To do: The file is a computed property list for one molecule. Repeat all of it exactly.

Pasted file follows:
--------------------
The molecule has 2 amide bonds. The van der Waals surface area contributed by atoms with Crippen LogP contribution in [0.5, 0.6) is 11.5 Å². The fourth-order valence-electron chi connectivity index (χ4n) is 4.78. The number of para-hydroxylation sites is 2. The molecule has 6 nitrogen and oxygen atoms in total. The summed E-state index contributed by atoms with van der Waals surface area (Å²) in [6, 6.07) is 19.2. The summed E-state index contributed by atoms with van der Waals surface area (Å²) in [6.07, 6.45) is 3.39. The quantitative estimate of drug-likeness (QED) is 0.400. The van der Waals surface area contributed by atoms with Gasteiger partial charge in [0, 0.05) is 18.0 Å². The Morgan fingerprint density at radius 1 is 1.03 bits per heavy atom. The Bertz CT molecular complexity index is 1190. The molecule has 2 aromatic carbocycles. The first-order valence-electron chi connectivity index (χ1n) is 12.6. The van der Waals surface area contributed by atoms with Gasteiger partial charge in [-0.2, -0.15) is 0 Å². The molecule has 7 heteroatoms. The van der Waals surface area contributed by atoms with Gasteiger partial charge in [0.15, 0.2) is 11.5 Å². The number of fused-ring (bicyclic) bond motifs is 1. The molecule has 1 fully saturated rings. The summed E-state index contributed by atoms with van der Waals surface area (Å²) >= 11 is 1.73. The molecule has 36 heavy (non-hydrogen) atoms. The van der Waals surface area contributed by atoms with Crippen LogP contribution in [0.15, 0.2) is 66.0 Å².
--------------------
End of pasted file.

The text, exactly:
The molecule has 2 amide bonds. The van der Waals surface area contributed by atoms with Crippen LogP contribution in [0.5, 0.6) is 11.5 Å². The fourth-order valence-electron chi connectivity index (χ4n) is 4.78. The number of para-hydroxylation sites is 2. The molecule has 6 nitrogen and oxygen atoms in total. The summed E-state index contributed by atoms with van der Waals surface area (Å²) in [6, 6.07) is 19.2. The summed E-state index contributed by atoms with van der Waals surface area (Å²) in [6.07, 6.45) is 3.39. The quantitative estimate of drug-likeness (QED) is 0.400. The van der Waals surface area contributed by atoms with Gasteiger partial charge in [0, 0.05) is 18.0 Å². The Morgan fingerprint density at radius 1 is 1.03 bits per heavy atom. The Bertz CT molecular complexity index is 1190. The molecule has 2 aromatic carbocycles. The first-order valence-electron chi connectivity index (χ1n) is 12.6. The van der Waals surface area contributed by atoms with Gasteiger partial charge in [-0.2, -0.15) is 0 Å². The molecule has 7 heteroatoms. The van der Waals surface area contributed by atoms with Gasteiger partial charge in [0.15, 0.2) is 11.5 Å². The number of fused-ring (bicyclic) bond motifs is 1. The molecule has 1 fully saturated rings. The summed E-state index contributed by atoms with van der Waals surface area (Å²) >= 11 is 1.73. The molecule has 36 heavy (non-hydrogen) atoms. The van der Waals surface area contributed by atoms with Crippen LogP contribution in [0.15, 0.2) is 66.0 Å².